By E Rosser
This Sunday, I sat down with a quantum physicist-slash-director on my right, and a playwright who works with telescopes on my right. A slew of other participants, ranging from theater interns, to history students, to neuroscientists, to engineers circled their chairs around the room. Together, we represented a broad range of interests and backgrounds, but today we were there to tackle our favorites: theater, science, and diverse representation. After introductions, ample coffee, and some question brainstorming, we dug right into group dialogue, wondering how theater might effectively capture the scientific process, and how science, in turn, might be progressed by featuring in theater. That dialogue was the central component of Sunday’s Science + Theater + Diversity Conference, hosted by the Catalyst Collaborative at MIT and the companies in residence at the Central Square Theater.
|Photo courtesy of Allison Schneider|
The CC@MIT is the only long-term collaboration venture between a professional theater and a research institution like MIT. Through theater that focuses on the seldom-told stories of science, CC@MIT seeks to not only bring the thrilling narrative of discovery to the public eye, but also spark an ongoing science dialogue. Founded by local theater pro Debra Wise, playwright and MIT theater arts professor Alan Brody, and his colleague Janet Sonenberg, the Collaborative aims to produce at least one science play per season. The colorful posters that lined the hallways of the theater speak to the variety of their past works, all classics of science-based theater: A Disappearing Number, Q.E.D., Photograph 51, and Einstein’s Dreams, based on the book by artistic co-director Alan Lightman. Debra Wise, the moderator of the conference’s discussion, proudly rattled off these titles, but noted how “we’re running out of good science plays!” The Collaborative seeks to fill that void, especially with under-represented voices, by commissioning scripts from minority playwrights through their Untold Stories: Catalyst 2024 program-- or ”young nerds of color,” as Wise playfully called the series. The next installment will be announced at an upcoming CST Gala, and produced during the theater’s next season.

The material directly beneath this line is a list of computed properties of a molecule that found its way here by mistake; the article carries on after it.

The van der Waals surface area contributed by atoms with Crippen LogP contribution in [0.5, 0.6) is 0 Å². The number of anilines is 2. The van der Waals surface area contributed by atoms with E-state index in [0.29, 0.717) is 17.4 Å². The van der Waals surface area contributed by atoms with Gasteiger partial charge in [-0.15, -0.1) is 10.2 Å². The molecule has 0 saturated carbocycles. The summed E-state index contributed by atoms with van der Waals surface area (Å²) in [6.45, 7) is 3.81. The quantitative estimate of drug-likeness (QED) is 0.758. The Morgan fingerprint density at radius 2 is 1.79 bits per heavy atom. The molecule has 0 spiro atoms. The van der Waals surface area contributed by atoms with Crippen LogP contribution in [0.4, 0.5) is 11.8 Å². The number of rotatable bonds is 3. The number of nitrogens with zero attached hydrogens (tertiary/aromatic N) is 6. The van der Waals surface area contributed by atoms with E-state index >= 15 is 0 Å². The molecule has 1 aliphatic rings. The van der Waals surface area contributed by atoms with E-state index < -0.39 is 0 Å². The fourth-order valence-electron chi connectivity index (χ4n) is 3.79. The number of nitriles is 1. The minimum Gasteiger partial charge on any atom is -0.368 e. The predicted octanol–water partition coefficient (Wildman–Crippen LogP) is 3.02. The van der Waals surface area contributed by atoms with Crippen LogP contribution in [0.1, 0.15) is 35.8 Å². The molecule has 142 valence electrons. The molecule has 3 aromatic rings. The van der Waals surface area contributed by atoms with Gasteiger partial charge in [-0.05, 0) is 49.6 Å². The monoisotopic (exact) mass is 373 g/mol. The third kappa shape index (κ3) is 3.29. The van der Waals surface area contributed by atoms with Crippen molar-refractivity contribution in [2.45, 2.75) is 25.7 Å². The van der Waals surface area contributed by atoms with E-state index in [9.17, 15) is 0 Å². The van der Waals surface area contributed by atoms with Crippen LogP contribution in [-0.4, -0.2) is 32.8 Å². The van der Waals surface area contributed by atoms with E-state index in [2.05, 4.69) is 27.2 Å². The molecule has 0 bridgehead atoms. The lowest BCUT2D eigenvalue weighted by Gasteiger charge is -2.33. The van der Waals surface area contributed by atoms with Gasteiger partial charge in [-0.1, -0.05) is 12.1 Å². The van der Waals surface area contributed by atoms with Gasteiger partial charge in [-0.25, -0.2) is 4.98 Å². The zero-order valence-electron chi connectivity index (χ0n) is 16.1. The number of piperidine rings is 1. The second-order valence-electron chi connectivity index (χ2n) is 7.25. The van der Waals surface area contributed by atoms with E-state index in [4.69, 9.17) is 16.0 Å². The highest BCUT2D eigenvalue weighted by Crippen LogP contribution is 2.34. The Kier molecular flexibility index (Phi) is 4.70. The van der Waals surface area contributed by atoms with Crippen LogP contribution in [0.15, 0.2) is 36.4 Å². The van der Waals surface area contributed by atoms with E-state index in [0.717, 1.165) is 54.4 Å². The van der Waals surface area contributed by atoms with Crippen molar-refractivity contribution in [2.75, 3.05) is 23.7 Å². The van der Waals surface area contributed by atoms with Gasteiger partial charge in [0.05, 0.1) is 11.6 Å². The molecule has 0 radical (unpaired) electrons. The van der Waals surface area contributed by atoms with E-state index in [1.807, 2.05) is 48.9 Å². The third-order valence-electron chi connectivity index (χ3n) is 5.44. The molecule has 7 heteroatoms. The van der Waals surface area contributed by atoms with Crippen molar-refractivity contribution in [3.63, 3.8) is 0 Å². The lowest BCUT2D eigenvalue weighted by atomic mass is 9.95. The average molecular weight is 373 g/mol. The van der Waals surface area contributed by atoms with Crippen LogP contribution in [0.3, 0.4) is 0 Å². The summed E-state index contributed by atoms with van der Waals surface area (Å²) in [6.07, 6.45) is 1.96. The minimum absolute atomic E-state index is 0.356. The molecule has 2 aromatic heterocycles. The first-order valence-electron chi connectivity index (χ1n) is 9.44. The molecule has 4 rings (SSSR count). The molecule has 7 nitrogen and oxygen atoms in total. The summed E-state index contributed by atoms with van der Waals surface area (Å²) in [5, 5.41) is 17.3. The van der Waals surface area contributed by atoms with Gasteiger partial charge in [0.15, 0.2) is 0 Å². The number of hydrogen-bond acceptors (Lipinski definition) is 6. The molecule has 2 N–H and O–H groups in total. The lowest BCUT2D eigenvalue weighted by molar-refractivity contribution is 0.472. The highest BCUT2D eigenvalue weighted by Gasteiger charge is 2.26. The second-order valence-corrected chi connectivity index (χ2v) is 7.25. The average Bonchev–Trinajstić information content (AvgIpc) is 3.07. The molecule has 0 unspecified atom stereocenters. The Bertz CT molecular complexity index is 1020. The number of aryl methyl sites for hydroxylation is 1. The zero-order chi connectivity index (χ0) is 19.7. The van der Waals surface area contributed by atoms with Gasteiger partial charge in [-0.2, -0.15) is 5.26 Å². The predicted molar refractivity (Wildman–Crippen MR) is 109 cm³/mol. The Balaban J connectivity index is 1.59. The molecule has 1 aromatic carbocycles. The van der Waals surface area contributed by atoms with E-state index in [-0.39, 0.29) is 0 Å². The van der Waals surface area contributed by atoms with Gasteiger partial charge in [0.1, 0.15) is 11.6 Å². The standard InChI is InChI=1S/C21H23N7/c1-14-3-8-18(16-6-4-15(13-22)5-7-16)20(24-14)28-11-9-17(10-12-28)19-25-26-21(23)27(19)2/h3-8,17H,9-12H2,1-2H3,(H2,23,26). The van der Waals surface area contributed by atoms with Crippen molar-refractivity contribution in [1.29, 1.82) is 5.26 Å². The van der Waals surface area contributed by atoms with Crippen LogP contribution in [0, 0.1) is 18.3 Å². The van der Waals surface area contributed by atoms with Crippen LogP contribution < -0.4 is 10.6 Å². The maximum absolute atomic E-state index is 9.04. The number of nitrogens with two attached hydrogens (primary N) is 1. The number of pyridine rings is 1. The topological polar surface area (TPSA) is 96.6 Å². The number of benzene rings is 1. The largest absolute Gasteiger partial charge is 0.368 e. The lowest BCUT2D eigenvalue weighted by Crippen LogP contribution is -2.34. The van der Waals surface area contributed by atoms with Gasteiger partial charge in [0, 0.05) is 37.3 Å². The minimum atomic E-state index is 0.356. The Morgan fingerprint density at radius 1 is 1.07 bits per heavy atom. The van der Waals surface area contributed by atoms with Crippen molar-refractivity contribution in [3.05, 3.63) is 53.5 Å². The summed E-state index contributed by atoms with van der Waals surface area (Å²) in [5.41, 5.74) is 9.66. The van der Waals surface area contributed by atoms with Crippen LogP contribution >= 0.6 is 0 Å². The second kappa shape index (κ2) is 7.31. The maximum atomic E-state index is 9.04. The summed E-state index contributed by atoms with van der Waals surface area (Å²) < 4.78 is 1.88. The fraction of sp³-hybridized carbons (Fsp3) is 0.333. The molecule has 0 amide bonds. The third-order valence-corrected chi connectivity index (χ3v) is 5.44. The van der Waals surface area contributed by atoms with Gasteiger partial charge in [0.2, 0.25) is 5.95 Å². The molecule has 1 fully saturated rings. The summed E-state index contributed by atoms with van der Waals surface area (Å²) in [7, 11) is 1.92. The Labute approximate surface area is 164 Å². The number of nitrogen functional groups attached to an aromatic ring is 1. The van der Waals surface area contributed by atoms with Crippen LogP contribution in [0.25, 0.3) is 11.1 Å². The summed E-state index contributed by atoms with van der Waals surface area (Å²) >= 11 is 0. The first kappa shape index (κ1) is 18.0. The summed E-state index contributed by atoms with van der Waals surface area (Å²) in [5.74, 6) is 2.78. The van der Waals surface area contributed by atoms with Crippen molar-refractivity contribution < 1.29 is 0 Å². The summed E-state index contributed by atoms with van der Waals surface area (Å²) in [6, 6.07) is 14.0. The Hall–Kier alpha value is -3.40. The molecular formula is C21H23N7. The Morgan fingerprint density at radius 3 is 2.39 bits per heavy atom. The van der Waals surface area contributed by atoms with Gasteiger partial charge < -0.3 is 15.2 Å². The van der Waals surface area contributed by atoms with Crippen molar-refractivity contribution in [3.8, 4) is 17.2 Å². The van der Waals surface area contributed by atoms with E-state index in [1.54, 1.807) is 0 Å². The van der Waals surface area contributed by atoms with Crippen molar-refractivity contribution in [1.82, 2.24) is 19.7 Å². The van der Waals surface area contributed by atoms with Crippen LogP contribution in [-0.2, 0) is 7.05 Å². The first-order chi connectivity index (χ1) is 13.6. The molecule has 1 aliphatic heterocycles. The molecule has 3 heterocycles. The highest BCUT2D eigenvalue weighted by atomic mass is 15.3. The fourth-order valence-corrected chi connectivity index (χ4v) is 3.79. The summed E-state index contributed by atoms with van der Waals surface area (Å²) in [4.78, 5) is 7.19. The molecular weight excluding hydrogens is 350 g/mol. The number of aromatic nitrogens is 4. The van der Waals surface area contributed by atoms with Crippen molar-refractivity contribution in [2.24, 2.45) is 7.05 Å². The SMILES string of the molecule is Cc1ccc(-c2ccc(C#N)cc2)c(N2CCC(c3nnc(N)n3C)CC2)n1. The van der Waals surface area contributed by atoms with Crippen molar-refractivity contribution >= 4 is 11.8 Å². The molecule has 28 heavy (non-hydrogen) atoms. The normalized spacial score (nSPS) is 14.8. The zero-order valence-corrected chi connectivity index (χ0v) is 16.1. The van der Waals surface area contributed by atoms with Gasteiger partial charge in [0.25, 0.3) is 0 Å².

Next came presentations by several conference attendees. Alona R. Bach offered a preview of her upcoming thesis play about female electrical engineers in British history. Sami Harper and Neerja Aggarwal gave a presentation about Now Then Again, their inaugural play with ETC, MIT’s student Experimental Theater Company. Jasmine Florentine, an artist and mechanical engineer, pitched a concept for Hex Allen, her lushly-illustrated story about engineering geared to inspire girls to explore STEAM activities. Rounding out the discussion with some topical science, lighting designer Allison Schneider drew connections between optics, physics, and theater lighting effects.
|Photo Courtesy of Allison Schnieder|
After the presentations, we sat down with a panel of several accomplished science communicators: Rhodes scholar, musician, mathematician, and science historian Anya Yermakova; Alan Brody, playwright of last season’s Operation Epsilon; and frequent director at CST Lee Mikeska Gardner. Science and art, they agreed, weren’t always subject to the same rigid division we see today, and once coexisted in intellectual circles. Just as philosophy is meant to be lived rather than simply studied, Yermakova remarked, science can and should be put on stage, rather than keeping it in the classroom.
The conference concluded with a matinee performance of CC@MIT’s latest production, the Tom Stoppard staple Arcadia. Stay tuned for a full review...or head to Central Square Theater to check out a performance yourself!
E. Rosser is a science writer and mechanical engineer currently wrapping up a degree at MIT. As a designer and theater enthusiast, she's left this conference excited to start making more science theater! She was honored and thrilled to be part of the Conference discussion, and thanks the staff of the Central Square Theater for organizing it.